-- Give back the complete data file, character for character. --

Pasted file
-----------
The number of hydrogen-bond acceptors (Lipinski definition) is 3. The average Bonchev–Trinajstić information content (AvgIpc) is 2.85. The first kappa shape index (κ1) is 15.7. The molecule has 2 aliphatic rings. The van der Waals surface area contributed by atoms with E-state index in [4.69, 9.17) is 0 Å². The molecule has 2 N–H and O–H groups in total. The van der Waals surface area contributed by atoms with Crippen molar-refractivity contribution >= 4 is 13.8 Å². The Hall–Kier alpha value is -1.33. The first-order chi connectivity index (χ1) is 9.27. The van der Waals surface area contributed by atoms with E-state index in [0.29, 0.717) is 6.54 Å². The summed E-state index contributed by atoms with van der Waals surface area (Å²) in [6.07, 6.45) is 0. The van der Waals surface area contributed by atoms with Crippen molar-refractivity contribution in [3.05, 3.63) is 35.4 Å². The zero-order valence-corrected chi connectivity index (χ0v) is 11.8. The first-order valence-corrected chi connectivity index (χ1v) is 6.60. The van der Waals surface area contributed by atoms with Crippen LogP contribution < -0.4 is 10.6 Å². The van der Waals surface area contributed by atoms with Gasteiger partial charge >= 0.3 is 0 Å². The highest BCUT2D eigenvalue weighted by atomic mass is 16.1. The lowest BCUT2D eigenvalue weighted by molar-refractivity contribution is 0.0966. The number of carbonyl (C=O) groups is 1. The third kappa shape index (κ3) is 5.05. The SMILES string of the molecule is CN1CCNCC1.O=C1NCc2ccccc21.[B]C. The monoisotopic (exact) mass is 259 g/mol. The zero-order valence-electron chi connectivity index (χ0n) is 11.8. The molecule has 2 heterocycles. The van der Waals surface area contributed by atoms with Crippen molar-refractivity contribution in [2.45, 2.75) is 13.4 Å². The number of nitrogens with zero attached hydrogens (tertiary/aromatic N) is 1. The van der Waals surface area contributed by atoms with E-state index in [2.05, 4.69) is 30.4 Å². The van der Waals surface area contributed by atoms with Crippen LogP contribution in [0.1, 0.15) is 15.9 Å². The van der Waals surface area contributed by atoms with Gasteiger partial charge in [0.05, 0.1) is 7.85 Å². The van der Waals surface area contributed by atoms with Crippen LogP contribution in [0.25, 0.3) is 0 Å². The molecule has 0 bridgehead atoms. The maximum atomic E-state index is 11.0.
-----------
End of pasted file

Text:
The number of hydrogen-bond acceptors (Lipinski definition) is 3. The average Bonchev–Trinajstić information content (AvgIpc) is 2.85. The first kappa shape index (κ1) is 15.7. The molecule has 2 aliphatic rings. The van der Waals surface area contributed by atoms with E-state index in [4.69, 9.17) is 0 Å². The molecule has 2 N–H and O–H groups in total. The van der Waals surface area contributed by atoms with Crippen molar-refractivity contribution >= 4 is 13.8 Å². The Hall–Kier alpha value is -1.33. The first-order chi connectivity index (χ1) is 9.27. The van der Waals surface area contributed by atoms with E-state index in [0.29, 0.717) is 6.54 Å². The summed E-state index contributed by atoms with van der Waals surface area (Å²) in [6.07, 6.45) is 0. The van der Waals surface area contributed by atoms with Crippen molar-refractivity contribution in [3.05, 3.63) is 35.4 Å². The zero-order valence-corrected chi connectivity index (χ0v) is 11.8. The first-order valence-corrected chi connectivity index (χ1v) is 6.60. The van der Waals surface area contributed by atoms with Crippen LogP contribution < -0.4 is 10.6 Å². The van der Waals surface area contributed by atoms with Gasteiger partial charge >= 0.3 is 0 Å². The highest BCUT2D eigenvalue weighted by atomic mass is 16.1. The lowest BCUT2D eigenvalue weighted by molar-refractivity contribution is 0.0966. The number of carbonyl (C=O) groups is 1. The third kappa shape index (κ3) is 5.05. The SMILES string of the molecule is CN1CCNCC1.O=C1NCc2ccccc21.[B]C. The monoisotopic (exact) mass is 259 g/mol. The zero-order valence-electron chi connectivity index (χ0n) is 11.8. The molecule has 2 heterocycles. The van der Waals surface area contributed by atoms with Crippen molar-refractivity contribution in [2.45, 2.75) is 13.4 Å². The number of nitrogens with zero attached hydrogens (tertiary/aromatic N) is 1. The van der Waals surface area contributed by atoms with E-state index in [2.05, 4.69) is 30.4 Å². The van der Waals surface area contributed by atoms with Crippen LogP contribution in [0.1, 0.15) is 15.9 Å². The van der Waals surface area contributed by atoms with Gasteiger partial charge in [0.05, 0.1) is 7.85 Å². The van der Waals surface area contributed by atoms with Crippen LogP contribution in [0.25, 0.3) is 0 Å². The molecule has 0 bridgehead atoms. The maximum atomic E-state index is 11.0.